So you have played with free and open source software? Time for things to get real. Learn how to go from a simple idea like “I need some electronic dice” or “wouldn’t it be insanely great if I could control my TV from my phone” to a simple breadboard prototype, on to a custom schematic and then laid out in PCB, sending your Gerber files to China for fabrication, and then carefully soldering it together to scream “it’s alive” as your LED glows brightly for the first time.

Explosive Steganography
Eric Davisson aka XlogicX
Encryption makes information secret, steganography hides the information in plain sight. We fancy hiding it in a “pile” that most people would avoid. This talk explores hiding steganography in mediums such as archive exploders, file carving exploders, and virus files. There will be a release of the open source tools eZIPlode/asour, magicbomb/-asour and hivasour/hivsneeze.

HIDIOUS Methods of Keystroke Injection
JP Dunning
It’s amazing what can be accomplished with just a few keystrokes. Changing user passwords, formatting disks, and scanning a network are each one command away in most modern operating systems. What if you had two minutes of access on a system? Is this enough time to accomplish information gathering or exploitation on even the most hardened system? It just might be. Through a combination of software and hardware, hundreds of keystrokes a minute can be flawlessly injected into any computer to gain control of system resources. The HIDIOUS (HID Injection Over USB Suite) allows for easy configuration of keyboard/mouse injection attacks through USB.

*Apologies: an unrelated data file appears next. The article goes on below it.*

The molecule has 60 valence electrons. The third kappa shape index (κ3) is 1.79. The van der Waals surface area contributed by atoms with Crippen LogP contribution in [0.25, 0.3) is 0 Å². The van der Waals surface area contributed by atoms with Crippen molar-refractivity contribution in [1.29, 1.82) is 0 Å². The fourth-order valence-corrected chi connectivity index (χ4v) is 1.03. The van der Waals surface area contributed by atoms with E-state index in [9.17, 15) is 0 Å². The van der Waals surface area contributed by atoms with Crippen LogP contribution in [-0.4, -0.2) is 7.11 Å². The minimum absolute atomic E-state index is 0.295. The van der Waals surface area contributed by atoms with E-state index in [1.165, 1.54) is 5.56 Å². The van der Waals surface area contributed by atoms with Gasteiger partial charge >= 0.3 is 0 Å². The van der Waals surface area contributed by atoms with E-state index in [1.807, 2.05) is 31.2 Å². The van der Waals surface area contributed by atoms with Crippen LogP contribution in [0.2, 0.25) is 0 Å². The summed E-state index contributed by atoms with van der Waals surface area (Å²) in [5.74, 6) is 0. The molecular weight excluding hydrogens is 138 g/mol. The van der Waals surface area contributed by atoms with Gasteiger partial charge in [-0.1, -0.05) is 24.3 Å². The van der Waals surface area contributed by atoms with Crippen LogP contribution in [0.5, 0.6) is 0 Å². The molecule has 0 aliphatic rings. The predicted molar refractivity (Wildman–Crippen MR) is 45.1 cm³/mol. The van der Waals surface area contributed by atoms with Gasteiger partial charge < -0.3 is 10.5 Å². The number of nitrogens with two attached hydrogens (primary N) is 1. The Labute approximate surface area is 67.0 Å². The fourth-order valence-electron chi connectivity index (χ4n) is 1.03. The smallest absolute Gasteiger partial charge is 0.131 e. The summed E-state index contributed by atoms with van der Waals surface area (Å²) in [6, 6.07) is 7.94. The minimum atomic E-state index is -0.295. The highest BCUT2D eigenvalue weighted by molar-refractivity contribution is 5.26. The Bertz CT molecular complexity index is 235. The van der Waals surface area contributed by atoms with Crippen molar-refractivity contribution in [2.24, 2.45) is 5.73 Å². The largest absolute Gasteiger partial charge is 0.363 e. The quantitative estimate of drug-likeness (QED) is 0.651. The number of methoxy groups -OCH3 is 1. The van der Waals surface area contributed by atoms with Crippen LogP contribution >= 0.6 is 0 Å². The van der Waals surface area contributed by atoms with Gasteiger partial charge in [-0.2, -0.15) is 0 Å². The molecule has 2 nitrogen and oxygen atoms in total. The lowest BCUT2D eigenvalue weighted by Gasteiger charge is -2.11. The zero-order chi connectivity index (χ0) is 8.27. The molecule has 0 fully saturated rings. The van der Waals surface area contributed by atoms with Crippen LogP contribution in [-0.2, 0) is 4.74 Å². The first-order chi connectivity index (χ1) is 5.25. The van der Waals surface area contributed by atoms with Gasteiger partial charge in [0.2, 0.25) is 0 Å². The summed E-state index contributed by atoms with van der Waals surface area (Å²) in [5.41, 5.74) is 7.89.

I’m Not a Real Friend, But I Play One on the Internet
Tim Hwang
This talk examines the topic of socialbots - realistic, automated bot identities online that are optimized to reliably elicit certain types of social behaviors in groups of users on platforms like Facebook and Twitter. Deployed en masse, large swarms of these bots are able to subtly (and not-so-subtly) shape the ways in which communities grow, connect, and behave on these platforms. Insofar as people increasingly come to rely on these networks into the future, the bots hold the promise (and threat) of shaping not only the social universe of opinions and influence, but real world coordination and action among people as well. Ultimately, this talk will conclude by discussing how these bots suggest the evolution of classic social engineering into a broader social hacking - which approaches human networks as if they were computer networks and applies similar principles for their compromise and defense against the social influence of third parties.

Keynote Address - The Yes Men
The Yes Men

Phone Phreak Confidential: The Backstory of the History of Phone Phreaking
Phil Lapsley